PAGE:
decided: October 5, 1978.
PENNSYLVANIA ASSOCIATION OF LIFE UNDERWRITERS, ROGER B. JACOBY, CLU, ROBERT F. SEILER, ERNEST M. BOLL, CLU, JAMES W. SHINDLER, GEORGE G. POTE, CLU, JOHN D. HOPPER, CLU AND JAMES A. PELLOW, CLU, APPELLANTS,
COMMONWEALTH OF PENNSYLVANIA, DEPARTMENT OF INSURANCE, WILLIAM J. SHEPPARD, INSURANCE COMMISSIONER
Appeal No. 82 May Term, 1977, from the Decree of the Commonwealth Court at No. 176 C.D. 1976, Equity,
Eagen, C. J., and O'Brien, Roberts, Pomeroy, Nix, Manderino and Larsen, JJ. Manderino, J., filed a dissenting opinion in which Pomeroy and Larsen, JJ., joined.
Author: Per Curiam
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OPINION OF THE COURT
Each party to pay own costs.
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MANDERINO, Justice, dissenting.
The singular issue raised by this appeal is whether the Insurance Commissioner has the authority to promulgate regulations requiring insurance agents and companies to make certain affirmative disclosures to prospective purchasers of life insurance policies prior to sale. The facts of the case are not in dispute.
The Commissioner promulgated the regulations in question, entitled Disclosures in Solicitation of Life Insurance, 31 Pa.Code § 83, with effective date of December 14, 1975. The purpose of the regulations is to prevent insurance consumers from being confused and misled by the multiplicity of insurance "packages" available on the market today. These regulations require state licensed agents, brokers and insurers to provide detailed disclosure statements to potential buyers of life insurance policies prior to sale, which statement would disclose, in standardized form, information pertaining to amounts of, and conditions attached to, coverages, benefits, premiums, dividends and other terms and provisions of the policy. Thus, a consumer would be able to "shop around" for the optimum policy.
This Court has said many times that administrative agencies "can only exercise those powers which have been conferred upon [them] by the Legislature." Pa. Human Relations Comm'n. v. Zamantakis, 478 Pa. 454, 387 A.2d 70, 72 (1978) (citations omitted). We have also stated that it is possible to imply certain powers from the enabling legislation. However, this implication must be manifest. Green v. Milk Control Commission, 340 Pa. 1, 16 A.2d 9 (1940), cert. denied, 312 U.S. 708, 61 S.Ct. 826, 85 L.Ed. 1140 (1941).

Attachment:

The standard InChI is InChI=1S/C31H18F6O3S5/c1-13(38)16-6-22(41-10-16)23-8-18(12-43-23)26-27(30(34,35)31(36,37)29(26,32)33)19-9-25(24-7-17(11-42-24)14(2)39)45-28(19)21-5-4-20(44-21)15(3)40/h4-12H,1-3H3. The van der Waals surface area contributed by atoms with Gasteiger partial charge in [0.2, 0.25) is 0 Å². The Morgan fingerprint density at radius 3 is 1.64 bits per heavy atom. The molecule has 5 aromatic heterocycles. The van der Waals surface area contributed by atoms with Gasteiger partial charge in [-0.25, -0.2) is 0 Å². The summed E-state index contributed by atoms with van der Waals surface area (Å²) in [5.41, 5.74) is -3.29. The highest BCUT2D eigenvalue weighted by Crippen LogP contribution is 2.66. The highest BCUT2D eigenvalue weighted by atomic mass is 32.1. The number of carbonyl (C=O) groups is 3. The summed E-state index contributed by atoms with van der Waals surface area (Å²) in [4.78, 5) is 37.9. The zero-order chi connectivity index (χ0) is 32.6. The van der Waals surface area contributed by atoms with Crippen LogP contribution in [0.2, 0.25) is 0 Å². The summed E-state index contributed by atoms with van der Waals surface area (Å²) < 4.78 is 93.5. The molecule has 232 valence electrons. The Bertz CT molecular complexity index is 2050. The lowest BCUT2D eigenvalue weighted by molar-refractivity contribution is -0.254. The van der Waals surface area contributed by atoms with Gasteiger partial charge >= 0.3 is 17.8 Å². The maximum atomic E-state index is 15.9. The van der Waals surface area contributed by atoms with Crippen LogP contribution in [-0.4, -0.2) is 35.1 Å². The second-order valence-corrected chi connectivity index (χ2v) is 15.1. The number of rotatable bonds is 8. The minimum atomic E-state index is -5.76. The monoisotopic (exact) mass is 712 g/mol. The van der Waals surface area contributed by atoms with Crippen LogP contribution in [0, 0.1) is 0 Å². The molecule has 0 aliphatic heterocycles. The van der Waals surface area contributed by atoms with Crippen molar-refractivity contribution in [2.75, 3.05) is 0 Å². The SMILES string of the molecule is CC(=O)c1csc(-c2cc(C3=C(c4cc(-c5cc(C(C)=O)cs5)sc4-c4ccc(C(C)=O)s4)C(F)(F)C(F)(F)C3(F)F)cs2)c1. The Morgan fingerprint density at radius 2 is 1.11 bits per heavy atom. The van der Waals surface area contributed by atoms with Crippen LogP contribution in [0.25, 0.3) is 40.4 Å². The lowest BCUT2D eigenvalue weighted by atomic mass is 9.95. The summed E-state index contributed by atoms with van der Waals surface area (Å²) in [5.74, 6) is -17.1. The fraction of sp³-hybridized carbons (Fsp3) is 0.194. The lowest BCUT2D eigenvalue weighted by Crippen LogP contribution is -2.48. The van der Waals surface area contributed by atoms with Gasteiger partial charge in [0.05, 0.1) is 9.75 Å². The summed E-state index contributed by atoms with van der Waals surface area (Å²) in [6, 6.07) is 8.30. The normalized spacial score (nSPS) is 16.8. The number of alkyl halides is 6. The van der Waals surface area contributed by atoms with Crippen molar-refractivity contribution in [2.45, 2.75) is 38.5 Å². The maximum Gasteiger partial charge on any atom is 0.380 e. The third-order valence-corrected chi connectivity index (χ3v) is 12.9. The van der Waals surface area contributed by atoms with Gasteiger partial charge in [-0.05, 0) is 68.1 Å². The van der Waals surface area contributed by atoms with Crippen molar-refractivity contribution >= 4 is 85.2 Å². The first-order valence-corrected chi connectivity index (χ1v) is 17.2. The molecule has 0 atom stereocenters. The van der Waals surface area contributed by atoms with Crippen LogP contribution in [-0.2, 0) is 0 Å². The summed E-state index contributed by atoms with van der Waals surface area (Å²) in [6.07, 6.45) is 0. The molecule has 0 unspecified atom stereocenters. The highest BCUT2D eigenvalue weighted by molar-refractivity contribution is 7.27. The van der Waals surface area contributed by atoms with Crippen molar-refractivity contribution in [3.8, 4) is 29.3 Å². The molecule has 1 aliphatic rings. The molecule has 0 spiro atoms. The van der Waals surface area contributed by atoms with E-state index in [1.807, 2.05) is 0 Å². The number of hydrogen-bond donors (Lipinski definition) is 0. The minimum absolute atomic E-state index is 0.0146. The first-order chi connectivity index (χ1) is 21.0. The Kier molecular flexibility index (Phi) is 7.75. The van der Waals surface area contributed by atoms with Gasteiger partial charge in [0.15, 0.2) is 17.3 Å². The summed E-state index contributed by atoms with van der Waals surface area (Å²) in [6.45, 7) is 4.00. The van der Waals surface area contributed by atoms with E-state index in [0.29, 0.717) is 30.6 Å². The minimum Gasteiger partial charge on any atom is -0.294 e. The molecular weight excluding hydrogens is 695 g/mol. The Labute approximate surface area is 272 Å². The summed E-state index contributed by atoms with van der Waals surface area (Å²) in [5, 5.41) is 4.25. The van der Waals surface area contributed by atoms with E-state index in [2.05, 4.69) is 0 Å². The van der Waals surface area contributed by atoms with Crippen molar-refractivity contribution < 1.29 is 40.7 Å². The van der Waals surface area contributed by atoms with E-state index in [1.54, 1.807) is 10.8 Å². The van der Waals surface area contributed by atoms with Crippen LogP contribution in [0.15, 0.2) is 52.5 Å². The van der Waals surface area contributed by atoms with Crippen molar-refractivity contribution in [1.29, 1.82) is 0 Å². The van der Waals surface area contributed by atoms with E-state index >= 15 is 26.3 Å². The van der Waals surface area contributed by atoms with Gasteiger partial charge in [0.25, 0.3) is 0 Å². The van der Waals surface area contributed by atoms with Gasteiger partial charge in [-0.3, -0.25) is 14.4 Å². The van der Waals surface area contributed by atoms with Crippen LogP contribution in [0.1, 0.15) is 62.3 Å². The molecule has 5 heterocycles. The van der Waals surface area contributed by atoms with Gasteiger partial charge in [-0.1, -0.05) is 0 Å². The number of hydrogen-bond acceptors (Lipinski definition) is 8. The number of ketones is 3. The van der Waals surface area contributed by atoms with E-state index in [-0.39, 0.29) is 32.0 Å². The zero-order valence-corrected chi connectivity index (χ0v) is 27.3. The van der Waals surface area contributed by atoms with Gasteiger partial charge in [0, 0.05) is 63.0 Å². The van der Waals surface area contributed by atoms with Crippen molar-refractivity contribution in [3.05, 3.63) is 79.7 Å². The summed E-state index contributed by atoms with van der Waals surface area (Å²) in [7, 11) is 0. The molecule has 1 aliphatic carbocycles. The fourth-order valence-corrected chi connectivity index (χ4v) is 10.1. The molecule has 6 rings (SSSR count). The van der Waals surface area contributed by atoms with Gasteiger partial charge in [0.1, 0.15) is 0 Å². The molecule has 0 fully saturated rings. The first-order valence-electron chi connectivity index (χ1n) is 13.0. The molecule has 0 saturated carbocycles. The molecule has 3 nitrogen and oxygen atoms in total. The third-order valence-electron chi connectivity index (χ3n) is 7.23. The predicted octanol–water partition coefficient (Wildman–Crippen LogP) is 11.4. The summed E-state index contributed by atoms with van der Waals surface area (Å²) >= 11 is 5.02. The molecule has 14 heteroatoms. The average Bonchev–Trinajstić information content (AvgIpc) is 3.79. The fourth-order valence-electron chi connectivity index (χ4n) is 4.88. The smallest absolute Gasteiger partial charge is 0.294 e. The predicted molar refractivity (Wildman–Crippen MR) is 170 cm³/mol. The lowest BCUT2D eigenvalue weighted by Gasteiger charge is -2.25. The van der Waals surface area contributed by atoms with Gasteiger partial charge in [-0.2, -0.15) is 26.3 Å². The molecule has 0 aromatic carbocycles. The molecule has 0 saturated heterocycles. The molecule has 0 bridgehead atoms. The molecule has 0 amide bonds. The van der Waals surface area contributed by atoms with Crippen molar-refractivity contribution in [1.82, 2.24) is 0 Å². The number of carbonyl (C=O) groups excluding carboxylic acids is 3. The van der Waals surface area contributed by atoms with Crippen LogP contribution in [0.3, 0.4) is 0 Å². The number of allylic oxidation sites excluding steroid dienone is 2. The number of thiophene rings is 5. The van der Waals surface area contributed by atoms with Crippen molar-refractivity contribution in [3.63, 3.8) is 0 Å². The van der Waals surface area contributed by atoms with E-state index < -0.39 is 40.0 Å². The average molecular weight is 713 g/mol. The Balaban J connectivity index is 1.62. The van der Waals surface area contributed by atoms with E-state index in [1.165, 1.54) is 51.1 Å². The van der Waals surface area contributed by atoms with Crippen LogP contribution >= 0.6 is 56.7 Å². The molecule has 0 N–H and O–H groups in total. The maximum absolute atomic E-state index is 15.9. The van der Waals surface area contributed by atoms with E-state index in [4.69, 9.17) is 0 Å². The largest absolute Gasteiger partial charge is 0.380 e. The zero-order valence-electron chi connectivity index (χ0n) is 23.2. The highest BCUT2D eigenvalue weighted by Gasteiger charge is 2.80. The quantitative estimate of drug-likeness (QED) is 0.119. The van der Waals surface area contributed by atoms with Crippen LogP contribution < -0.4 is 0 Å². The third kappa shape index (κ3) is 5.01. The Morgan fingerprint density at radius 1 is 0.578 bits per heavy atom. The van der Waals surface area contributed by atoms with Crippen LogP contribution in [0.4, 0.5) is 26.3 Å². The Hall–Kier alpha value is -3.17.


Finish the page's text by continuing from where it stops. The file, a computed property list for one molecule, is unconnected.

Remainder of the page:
"The principle guiding to decision is this: The power and authority to be exercised by administrative commissions must be conferred by legislative language clear and unmistakable. A doubtful power does not exist." Id., 340 Pa. at 3, 16 A.2d at 9.
In this case, the legislature in The Unfair Insurance Practices Act, 40 P.S. § 1171.1 -- 15 (Supp. 1978-79) (UIPA), specifically enumerated a very long list of unfair methods of
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competition and unfair or deceptive acts or practices. 40 P.S. § 1171.5. Nowhere in the UIPA is there any grant of authority for the Commission to add to that list nor is such authority necessarily implied anywhere in the act. "Only those powers within the legislative grant, either express or necessarily implied, can be exercised by the administrative body." Pennsylvania Human Relations Comm'n. v. St. Joes Minerals Corp., 476 Pa. 302, 310, 382 A.2d 731, 736 (1978) (Citations omitted; emphasis added).
Moreover, other factors demonstrate that the legislature intended to withhold from the Commissioner authority to determine unfair methods through general rule-making.
First of all, when the legislature intends to grant rule-making authority, it usually does so in no uncertain terms.
Second, the legislature has, for reasons which are not at liberty to question, used a different approach when granting rule-making authority to the Insurance Commissioner. Numerous enactments have been passed giving the Commissioner power to promulgate rules and regulations in specified areas (appellant's brief lists twenty-two such enactments, Brief for Appellant, Appendix II). The specificity of these sections of the insurance laws negates appellee's argument that the Commissioner has been granted general rule-making authority in the area covered by the UIPA.
The third, and perhaps most persuasive, indication of legislative intent can be found in the legislative history of the UIPA. The initial versions of the UIPA, S.B. 561, regulated the writing, cancellation, or refusal to renew insurance. The earlier versions of the UIPA contained the following grant: "The Insurance Commissioner shall promulgate rules and regulations necessary for the administration of this Act." Subsequent versions, however, expanded the scope of the UIPA to cover a wide range of unfair methods, but removed the general grant of rule-making authority. The enacted version we review today contains only the limited grant of authority to promulgate specific rules. "A change in the language of a statute ordinarily indicates a change in legislative intent." Masland v. Bachman, 473 Pa. 280, 289, 374 A.2d 517, 521 (1977).
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It is clear that the legislature did not intend for the Commissioner to have the power to promulgate regulations imposing affirmative duties of disclosure on an industrywide basis. However desirable the Commissioner's goals may be, he is not the legislature. I dissent.
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